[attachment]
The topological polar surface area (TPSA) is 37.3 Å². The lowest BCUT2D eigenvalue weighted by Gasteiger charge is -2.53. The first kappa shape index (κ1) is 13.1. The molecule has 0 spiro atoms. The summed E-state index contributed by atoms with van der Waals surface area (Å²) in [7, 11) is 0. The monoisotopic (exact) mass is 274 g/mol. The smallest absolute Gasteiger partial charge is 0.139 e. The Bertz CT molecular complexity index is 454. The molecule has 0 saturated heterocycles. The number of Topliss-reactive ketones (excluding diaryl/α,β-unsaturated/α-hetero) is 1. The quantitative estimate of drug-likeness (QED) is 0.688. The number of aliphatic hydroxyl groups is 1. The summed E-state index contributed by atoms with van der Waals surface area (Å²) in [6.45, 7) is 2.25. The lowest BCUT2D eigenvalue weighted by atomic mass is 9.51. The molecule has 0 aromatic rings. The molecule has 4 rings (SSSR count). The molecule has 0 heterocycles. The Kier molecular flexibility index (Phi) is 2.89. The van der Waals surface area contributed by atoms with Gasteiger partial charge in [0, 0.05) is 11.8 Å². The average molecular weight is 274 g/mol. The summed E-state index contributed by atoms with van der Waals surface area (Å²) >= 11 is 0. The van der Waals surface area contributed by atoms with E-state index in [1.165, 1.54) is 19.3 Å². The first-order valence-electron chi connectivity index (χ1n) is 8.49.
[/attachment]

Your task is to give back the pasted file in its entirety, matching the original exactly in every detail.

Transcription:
The topological polar surface area (TPSA) is 37.3 Å². The lowest BCUT2D eigenvalue weighted by Gasteiger charge is -2.53. The first kappa shape index (κ1) is 13.1. The molecule has 0 spiro atoms. The summed E-state index contributed by atoms with van der Waals surface area (Å²) in [7, 11) is 0. The monoisotopic (exact) mass is 274 g/mol. The smallest absolute Gasteiger partial charge is 0.139 e. The Bertz CT molecular complexity index is 454. The molecule has 0 saturated heterocycles. The number of Topliss-reactive ketones (excluding diaryl/α,β-unsaturated/α-hetero) is 1. The quantitative estimate of drug-likeness (QED) is 0.688. The number of aliphatic hydroxyl groups is 1. The summed E-state index contributed by atoms with van der Waals surface area (Å²) in [6.45, 7) is 2.25. The lowest BCUT2D eigenvalue weighted by atomic mass is 9.51. The molecule has 0 aromatic rings. The molecule has 4 rings (SSSR count). The molecule has 0 heterocycles. The Kier molecular flexibility index (Phi) is 2.89. The van der Waals surface area contributed by atoms with Gasteiger partial charge in [0, 0.05) is 11.8 Å². The average molecular weight is 274 g/mol. The summed E-state index contributed by atoms with van der Waals surface area (Å²) >= 11 is 0. The van der Waals surface area contributed by atoms with E-state index in [1.165, 1.54) is 19.3 Å². The first-order valence-electron chi connectivity index (χ1n) is 8.49.